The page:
In the subsequent literature, however, TOS has been categorized into five clinically distinct variations, based on specific pathophysiology. These include arterial, venous, traumatic neurovascular, true neurogenic, and disputed. In each type, at least one neurovascular element is compressed as it traverses the thoracic outlet. [5, 6]

A new category is recommended for cases in which no objective neurologic or vascular abnormality can be identified. These cases could be termed postural thoracic outlet syndrome, which may be more appropriate, owing to the dysfunctional body habitus observed almost universally in these cases. [8, 2]

Many authors have discovered accessory cervical ribs associated with TOS [9] ; however, they have noted tough fibrous bands coming off the accessory ribs that are believed to be more responsible for the pathology. There have even been reports of bony fusion of variant cervical ribs, resulting in bifid ribs with attached fibrous bands. [10] The bands cause tethering of the brachial plexus, which results in traction and, therefore, symptoms. Other authors report compression or irritation of the neurovascular bundle more distally under the pectoralis minor muscle or from anterior displacement of the humeral head.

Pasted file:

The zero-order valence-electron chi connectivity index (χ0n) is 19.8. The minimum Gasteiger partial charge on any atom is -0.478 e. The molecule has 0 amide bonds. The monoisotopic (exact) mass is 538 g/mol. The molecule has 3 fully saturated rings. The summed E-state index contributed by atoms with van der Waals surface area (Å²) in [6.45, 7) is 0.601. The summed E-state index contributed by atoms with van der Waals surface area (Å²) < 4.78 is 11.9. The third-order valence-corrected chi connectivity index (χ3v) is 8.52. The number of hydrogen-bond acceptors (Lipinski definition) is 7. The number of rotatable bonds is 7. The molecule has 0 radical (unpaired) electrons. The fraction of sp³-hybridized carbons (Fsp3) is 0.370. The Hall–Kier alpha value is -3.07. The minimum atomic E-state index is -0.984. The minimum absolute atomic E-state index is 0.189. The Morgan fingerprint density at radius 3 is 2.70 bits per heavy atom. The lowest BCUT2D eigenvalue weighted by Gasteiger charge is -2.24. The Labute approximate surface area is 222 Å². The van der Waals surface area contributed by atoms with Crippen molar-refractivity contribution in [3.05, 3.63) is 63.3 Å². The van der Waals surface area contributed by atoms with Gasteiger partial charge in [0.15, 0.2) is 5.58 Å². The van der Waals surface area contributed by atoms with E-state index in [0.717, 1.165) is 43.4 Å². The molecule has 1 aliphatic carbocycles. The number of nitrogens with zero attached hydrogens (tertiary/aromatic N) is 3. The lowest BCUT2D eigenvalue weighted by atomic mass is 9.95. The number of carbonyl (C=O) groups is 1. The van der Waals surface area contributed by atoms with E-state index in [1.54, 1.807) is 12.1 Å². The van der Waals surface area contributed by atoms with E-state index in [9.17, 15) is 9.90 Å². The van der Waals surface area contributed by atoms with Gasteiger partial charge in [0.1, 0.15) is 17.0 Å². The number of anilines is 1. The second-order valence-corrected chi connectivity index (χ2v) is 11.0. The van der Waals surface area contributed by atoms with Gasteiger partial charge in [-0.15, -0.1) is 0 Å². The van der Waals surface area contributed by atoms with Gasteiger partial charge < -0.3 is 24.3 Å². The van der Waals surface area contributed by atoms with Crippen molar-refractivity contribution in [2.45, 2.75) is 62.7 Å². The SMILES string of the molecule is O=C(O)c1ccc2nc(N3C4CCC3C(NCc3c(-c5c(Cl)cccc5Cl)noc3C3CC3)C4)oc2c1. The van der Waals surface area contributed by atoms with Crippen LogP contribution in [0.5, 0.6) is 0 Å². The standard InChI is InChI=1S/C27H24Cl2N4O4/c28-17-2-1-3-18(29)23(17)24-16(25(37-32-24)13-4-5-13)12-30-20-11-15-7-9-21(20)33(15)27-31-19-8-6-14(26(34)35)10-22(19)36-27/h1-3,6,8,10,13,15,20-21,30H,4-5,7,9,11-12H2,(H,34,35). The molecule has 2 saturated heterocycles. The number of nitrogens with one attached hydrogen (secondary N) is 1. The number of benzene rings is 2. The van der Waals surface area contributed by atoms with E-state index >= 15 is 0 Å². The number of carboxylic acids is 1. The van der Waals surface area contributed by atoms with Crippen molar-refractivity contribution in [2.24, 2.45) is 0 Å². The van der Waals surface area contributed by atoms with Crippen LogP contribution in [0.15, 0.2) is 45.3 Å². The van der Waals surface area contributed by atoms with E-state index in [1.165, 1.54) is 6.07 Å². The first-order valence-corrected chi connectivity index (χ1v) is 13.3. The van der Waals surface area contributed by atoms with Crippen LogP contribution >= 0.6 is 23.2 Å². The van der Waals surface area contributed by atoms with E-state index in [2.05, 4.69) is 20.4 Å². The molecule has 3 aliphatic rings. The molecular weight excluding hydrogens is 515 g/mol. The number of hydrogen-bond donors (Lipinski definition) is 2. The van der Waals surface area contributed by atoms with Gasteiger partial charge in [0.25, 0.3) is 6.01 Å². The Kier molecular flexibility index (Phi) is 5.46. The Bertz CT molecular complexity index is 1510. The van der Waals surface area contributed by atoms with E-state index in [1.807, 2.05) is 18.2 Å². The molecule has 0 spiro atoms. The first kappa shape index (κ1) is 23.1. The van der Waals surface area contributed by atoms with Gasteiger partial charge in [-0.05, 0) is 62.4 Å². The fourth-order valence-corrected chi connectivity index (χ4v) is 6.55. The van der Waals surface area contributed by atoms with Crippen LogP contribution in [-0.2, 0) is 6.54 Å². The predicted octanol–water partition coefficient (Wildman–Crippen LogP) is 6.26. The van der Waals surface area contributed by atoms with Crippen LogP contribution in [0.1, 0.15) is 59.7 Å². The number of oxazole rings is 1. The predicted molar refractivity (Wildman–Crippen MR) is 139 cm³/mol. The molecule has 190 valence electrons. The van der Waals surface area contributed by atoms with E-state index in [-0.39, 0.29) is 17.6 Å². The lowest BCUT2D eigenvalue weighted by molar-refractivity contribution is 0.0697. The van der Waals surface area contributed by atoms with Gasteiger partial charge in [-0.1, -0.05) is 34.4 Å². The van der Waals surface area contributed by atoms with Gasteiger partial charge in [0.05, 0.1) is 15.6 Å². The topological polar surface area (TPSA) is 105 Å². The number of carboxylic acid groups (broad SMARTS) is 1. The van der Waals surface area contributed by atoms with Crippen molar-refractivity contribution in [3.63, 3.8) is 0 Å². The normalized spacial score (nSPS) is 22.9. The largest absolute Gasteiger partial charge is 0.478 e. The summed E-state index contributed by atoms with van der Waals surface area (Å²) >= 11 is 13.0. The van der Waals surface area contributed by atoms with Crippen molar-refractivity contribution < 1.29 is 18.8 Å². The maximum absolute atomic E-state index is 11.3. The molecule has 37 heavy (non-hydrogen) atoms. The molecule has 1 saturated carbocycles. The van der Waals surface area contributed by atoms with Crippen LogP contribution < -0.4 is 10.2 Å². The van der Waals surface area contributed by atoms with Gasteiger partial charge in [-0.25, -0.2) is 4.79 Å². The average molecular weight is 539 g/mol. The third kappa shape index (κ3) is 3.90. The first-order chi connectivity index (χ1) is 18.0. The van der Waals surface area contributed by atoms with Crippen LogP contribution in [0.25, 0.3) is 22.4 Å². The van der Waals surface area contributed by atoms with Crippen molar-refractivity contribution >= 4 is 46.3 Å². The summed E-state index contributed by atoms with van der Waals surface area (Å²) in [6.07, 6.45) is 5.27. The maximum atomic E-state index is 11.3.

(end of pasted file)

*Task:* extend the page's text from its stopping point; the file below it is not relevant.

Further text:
Additionally, clavicle fractures can result in plexopathy from expanding hematomas or pseudoaneurysms that compress the plexus, with variable latent periods following the fracture. Delayed onset of symptoms may suggest exuberant callus from the healing fracture site. Nonunion of the fracture site also can result in direct compression by the lateral fragment, which is pulled inferiorly.